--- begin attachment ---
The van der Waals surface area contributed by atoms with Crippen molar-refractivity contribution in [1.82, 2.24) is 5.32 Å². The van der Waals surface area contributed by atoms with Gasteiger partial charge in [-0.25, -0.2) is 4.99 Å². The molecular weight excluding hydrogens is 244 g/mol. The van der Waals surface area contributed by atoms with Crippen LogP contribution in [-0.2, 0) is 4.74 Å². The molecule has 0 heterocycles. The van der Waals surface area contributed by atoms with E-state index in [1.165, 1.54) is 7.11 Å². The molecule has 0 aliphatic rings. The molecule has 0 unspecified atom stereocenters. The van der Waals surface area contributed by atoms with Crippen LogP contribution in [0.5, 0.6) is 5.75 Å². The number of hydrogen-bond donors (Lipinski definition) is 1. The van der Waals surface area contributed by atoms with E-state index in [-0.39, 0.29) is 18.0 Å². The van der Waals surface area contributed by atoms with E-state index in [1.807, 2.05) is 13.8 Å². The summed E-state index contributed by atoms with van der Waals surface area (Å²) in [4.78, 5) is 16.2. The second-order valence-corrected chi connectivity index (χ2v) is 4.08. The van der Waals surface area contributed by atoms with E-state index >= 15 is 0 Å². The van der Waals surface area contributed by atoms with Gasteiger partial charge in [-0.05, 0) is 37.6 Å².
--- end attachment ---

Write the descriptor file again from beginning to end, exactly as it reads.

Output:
The van der Waals surface area contributed by atoms with Crippen molar-refractivity contribution in [1.82, 2.24) is 5.32 Å². The van der Waals surface area contributed by atoms with Gasteiger partial charge in [-0.25, -0.2) is 4.99 Å². The molecular weight excluding hydrogens is 244 g/mol. The van der Waals surface area contributed by atoms with Crippen LogP contribution in [-0.2, 0) is 4.74 Å². The molecule has 0 heterocycles. The van der Waals surface area contributed by atoms with E-state index in [1.165, 1.54) is 7.11 Å². The molecule has 0 aliphatic rings. The molecule has 0 unspecified atom stereocenters. The van der Waals surface area contributed by atoms with Crippen LogP contribution in [0.5, 0.6) is 5.75 Å². The number of hydrogen-bond donors (Lipinski definition) is 1. The van der Waals surface area contributed by atoms with E-state index in [-0.39, 0.29) is 18.0 Å². The van der Waals surface area contributed by atoms with E-state index in [1.807, 2.05) is 13.8 Å². The summed E-state index contributed by atoms with van der Waals surface area (Å²) in [4.78, 5) is 16.2. The second-order valence-corrected chi connectivity index (χ2v) is 4.08. The van der Waals surface area contributed by atoms with E-state index >= 15 is 0 Å². The van der Waals surface area contributed by atoms with Gasteiger partial charge in [-0.05, 0) is 37.6 Å².